A must-see is the Buddhist Temple, located on the Trans-Isthmian Highway, near the Colegio La Salle. The unusual decoration alone is a delight for people of a different religious persuasion.
Lung Fung and Golden Unicorn are considered two of the best restaurants, but daring diners might wish to venture to some of the restaurants at the rear of the El Dorado Shopping Center, on the avenue dubbed “Silent Tomb.”
If you are looking for Chinese ornaments or symbols, across from Lung Fung stands an anonymous shop ―ask the locals for directions― featuring a selection of cultural figures and symbols (the dragon, the monkey, Buddha, etc.), but dishware, vases, clothing, foods, and pots of different sizes and shapes for growing bonsai are also available.
If you happen to be in Panama City on February 8th, stop by Chinatown ―very near the Seafood Market on the coastal beltway― and help usher in the Year of the Monkey.
The Poetry of Descendants
March of 2015 saw the presentation of the book Scions of the Dragon: 26 Chinese-Panamanian Poets, which showcases some of the poetry written by Panamanians of Chinese descent, including Carlos Francisco Chang Marín, Antonio Wong, César Young Núñez, Gloria Young, Carlos Fong, and Lucy Cristina Chau.
The book includes notable texts by deceased artist, educator, and political leader Chang Marín on the Canal, life in the countryside, and Isthmus heroes such as Victoriano Lorenzo. There is also the pessimism of Arnoldo Díaz Wong, whose poem, “Time Leaves Us Fragments of Worry,” offers us this verse:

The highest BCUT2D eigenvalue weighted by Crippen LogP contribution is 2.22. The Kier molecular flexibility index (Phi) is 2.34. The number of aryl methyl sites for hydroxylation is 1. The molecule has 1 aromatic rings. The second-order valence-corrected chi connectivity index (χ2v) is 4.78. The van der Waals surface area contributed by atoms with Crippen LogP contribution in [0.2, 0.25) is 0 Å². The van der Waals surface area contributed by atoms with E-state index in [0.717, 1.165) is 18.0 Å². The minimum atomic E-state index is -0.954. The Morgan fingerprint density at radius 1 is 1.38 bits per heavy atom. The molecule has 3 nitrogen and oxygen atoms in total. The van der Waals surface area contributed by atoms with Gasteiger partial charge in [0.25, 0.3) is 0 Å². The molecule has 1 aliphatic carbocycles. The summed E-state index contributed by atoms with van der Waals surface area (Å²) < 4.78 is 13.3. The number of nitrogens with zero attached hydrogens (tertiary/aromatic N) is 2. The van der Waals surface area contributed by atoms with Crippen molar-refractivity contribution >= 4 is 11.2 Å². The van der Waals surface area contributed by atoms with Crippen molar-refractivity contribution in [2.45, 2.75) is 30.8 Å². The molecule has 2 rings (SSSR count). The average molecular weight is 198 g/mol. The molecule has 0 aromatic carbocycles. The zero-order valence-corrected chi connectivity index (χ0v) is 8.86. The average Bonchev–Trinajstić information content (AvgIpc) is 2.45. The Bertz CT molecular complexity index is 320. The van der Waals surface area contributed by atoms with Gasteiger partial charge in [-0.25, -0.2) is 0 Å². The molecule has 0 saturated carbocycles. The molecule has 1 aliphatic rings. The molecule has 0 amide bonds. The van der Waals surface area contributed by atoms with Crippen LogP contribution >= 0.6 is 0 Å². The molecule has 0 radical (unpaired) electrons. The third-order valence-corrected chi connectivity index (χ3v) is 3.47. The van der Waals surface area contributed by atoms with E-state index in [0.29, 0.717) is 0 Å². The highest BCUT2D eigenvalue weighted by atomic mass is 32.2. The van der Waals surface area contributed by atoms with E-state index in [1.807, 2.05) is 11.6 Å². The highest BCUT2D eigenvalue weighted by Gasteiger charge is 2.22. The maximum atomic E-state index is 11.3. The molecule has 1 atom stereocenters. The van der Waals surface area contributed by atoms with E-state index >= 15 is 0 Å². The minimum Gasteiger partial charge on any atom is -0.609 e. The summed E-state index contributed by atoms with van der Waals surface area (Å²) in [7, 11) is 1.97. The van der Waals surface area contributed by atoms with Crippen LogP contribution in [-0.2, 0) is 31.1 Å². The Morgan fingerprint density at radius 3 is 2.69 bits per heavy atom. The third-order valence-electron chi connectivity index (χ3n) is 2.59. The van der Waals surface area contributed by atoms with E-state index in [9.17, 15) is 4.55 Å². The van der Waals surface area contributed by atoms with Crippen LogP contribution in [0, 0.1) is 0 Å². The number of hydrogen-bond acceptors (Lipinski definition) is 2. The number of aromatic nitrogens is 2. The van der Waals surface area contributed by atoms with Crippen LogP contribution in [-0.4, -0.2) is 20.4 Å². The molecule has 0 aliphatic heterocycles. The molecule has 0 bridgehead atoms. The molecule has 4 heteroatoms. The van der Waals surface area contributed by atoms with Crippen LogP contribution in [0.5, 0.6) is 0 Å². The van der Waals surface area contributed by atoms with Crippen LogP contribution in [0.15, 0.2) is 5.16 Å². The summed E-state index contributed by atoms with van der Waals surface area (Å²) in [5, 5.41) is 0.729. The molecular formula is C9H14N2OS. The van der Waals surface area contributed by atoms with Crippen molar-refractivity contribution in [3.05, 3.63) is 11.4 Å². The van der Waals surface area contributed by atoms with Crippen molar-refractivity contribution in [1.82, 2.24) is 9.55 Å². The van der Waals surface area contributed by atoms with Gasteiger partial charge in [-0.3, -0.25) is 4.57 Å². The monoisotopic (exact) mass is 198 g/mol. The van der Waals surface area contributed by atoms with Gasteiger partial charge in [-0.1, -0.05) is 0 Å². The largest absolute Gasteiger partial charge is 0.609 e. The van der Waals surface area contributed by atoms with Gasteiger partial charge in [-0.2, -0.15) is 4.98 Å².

to occupy the womb of death.”
Carlos Fong addresses more current topics in his poem “We Were Not Heroes,” about the 2011 death of five young men in a Panamanian jail:
“We were not heroes.
We were only children of violence and fear.
We consumed hatred we had already tasted.
Our rage was deflected back in dedications.
The debt we owed we paid
with ashes and a vestige of skin.”
Gloria Young reveals her raw eroticism and Lucy Cristina Chau deals with love and humor.
Compiled by Luis Wong Vega, this book is a continuation of the 2012 volume An Anthology of Colón Poetry (1900-2012).
Chinese New Year in Panama
On February 6 and 7 (Saturday and Sunday), the Fa Yen Society, in conjunction with the Panama City Mayor’s Office, celebrates the Chinese New Year in style at the Figali Convention Center on Calzada de Amador. The festivities feature dances, performances, and a banquet of culinary delights from this age-old culture. Free admission.
The Lion Dance is performed on Monday, February 8 in both the old and new Chinatowns —the latter located in El Dorado. Dancers will pay visits to businesses in both areas. The celebrations kick off at 9:00 a.m. and wind down at 6:00 p.m.